One of the facts of conservation is that the more prosperous a society is, the more likely it is to protect its natural environment. Conversely, less developed nations are prone to exploit and destroy theirs in their drive to more prosperity. The problem, of course, is that much, if not most, of the world’s most biodiverse forests are in developing nations which can often ill afford to protect them against deforestation by loggers, farmers and land developers.
What to do? One solution, proposed by a professor of environmental economics at the University of Oslo in Norway, is this: Let rich nations pay poorer ones for protecting their forests. By doing so, rich nations can ensure that poorer countries will develop sustainably, which is in the interest of everyone, rich or poor, around the planet because that will help reduce our collective carbon footprints.
The scheme introduces the concept of “conservation goods,” whereby rich nations effectively function as “buyers” who purchase forests from poorer nation “sellers.” However, unlike in traditional buyer-seller arrangements, these buyers will not consume “the goods” (i.e. forests) but buy them so as to stop the sellers from consuming them themselves.
It would be a win-win for rich and poor nations alike because we would all benefit far more from preserving those forests than from clearing them. Deforestation in countries like Malaysia with their large swathes of tropical forests leads both to the loss of biodiversity with unique ecosystems and to climate change through diminishing natural “carbon sinks” (trees, that is).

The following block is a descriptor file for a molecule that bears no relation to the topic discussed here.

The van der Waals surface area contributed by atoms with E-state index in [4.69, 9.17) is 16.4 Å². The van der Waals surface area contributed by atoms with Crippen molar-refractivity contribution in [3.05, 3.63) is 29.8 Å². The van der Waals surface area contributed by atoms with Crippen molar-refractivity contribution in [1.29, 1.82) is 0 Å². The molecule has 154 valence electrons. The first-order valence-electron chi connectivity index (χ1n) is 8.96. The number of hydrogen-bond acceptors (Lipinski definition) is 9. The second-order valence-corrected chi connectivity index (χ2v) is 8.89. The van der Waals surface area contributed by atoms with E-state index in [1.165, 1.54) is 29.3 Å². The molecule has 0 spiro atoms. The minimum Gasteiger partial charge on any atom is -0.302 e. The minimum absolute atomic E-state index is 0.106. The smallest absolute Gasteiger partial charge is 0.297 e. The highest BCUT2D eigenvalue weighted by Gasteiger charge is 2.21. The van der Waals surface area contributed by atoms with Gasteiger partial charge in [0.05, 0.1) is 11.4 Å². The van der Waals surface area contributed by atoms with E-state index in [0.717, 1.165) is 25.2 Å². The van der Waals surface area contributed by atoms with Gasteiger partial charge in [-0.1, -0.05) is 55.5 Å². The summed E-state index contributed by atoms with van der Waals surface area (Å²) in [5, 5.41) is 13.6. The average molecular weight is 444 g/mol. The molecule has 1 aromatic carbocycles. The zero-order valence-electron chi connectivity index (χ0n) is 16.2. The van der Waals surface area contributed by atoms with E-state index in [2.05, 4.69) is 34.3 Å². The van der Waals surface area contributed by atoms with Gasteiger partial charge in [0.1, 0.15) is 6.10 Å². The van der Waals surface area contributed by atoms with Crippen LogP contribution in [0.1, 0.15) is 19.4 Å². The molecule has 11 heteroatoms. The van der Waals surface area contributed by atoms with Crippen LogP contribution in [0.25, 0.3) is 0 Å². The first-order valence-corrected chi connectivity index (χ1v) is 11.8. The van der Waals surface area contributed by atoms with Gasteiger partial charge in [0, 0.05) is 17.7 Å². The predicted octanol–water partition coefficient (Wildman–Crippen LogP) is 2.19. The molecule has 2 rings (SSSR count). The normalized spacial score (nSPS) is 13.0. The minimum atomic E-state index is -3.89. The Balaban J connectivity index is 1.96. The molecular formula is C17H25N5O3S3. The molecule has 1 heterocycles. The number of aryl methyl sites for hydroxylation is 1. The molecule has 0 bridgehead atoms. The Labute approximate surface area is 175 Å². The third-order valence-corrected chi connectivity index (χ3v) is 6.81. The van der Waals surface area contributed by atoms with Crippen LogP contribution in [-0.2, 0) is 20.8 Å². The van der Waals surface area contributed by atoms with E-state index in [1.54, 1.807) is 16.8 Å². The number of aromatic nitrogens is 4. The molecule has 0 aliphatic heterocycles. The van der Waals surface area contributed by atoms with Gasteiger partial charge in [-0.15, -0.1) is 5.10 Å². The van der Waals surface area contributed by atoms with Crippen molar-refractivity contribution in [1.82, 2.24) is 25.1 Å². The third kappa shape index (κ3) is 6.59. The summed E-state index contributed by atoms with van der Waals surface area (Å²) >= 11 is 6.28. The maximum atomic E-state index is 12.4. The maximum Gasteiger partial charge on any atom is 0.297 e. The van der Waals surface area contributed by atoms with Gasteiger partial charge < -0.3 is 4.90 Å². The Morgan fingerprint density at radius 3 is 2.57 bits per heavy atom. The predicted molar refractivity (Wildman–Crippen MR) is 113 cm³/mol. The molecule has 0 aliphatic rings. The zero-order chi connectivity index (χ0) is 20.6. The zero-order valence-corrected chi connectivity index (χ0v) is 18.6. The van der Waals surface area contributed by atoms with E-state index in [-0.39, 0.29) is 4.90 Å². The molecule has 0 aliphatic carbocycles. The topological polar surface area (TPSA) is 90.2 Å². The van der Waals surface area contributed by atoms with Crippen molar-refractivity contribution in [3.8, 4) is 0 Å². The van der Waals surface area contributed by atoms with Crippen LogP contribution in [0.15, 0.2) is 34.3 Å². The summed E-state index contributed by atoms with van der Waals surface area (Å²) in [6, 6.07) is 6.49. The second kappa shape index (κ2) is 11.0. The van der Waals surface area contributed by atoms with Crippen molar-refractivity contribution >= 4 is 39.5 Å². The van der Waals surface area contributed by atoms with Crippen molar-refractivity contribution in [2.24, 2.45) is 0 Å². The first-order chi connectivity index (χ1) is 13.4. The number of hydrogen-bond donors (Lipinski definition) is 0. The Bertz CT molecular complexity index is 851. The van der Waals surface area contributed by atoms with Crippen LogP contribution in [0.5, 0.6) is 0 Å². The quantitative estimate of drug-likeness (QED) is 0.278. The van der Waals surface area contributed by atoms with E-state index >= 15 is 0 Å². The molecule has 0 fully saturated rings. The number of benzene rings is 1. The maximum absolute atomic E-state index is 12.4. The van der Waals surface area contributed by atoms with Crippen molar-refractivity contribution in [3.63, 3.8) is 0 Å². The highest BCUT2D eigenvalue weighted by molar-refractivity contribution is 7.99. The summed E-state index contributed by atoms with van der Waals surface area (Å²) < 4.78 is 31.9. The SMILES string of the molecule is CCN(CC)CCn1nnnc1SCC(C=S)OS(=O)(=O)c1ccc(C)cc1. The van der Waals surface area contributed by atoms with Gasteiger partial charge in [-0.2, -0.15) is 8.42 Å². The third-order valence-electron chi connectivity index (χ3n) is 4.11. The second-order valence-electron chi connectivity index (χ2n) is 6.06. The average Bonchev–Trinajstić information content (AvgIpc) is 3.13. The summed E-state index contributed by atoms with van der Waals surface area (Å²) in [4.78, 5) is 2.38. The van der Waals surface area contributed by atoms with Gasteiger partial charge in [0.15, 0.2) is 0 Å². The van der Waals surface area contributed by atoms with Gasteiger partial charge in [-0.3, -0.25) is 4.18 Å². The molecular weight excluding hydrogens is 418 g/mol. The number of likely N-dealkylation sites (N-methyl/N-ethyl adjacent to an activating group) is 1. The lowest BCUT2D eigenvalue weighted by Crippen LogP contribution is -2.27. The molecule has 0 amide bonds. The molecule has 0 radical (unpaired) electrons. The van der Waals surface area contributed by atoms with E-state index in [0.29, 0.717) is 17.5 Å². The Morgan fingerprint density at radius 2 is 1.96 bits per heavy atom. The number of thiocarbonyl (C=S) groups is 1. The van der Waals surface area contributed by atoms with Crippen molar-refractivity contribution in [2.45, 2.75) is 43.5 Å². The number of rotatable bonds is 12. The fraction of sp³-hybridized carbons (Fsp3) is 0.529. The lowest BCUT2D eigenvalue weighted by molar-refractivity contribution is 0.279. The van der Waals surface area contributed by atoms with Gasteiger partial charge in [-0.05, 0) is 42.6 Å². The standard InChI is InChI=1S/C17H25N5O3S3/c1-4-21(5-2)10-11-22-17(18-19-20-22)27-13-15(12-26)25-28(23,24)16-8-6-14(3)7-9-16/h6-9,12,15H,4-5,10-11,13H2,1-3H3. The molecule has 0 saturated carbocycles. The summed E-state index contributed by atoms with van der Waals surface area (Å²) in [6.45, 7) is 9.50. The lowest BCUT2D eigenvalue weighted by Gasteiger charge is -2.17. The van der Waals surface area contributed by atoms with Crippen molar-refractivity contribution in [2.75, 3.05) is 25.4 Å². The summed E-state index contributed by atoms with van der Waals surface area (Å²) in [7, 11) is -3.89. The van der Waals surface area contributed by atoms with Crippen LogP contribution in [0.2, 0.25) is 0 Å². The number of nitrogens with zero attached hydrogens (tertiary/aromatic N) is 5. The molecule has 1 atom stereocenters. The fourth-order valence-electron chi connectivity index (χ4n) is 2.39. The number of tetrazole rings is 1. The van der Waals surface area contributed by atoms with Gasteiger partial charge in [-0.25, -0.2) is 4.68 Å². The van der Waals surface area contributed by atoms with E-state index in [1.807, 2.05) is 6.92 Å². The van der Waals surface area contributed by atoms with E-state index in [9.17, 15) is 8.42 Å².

The idea relies on the environmentalist concept of “global commons,” whereby rich and irreplaceable natural resources are treated as the collective property, as well as the collective responsibility, of people around the planet, not just of their host nations.
Yet ironically rich nations currently often fail to help poor nations financially in the latter’s conservation efforts until their unique natural resources, like rainforests, come to be at visible risk. “We’ve reached stalemate,” the researcher, Bard Harstad, said. “This fundamental contradiction means the market for conservation is not efficient and that a forest must be logged gradually to secure the funding needed to protect it.”
More than 30% of the planet is currently forested, but around 120,000-150,000 square kilometers of forests is lost each year to logging, fires and other forms of degradation. That is the equivalent of 48 football fields every minute. According to the World Wildlife Fund for Nature (WWF), almost a fourth of the planet’s human inhabitants, or around 1.6 billion people, rely on forests for their livelihoods.
To save those forests, rich nations in the so-called global North should commit to paying poorer nations in the global South regularly in order to keep those forests intact. International mechanisms with binding treaties should be put in place to ensure that payments are duly made and forests are duly protected from clearing. “For conservation to work, it is not important that the payment happens today, but the commitment to future compensation must be established already now,” Harstad stressed.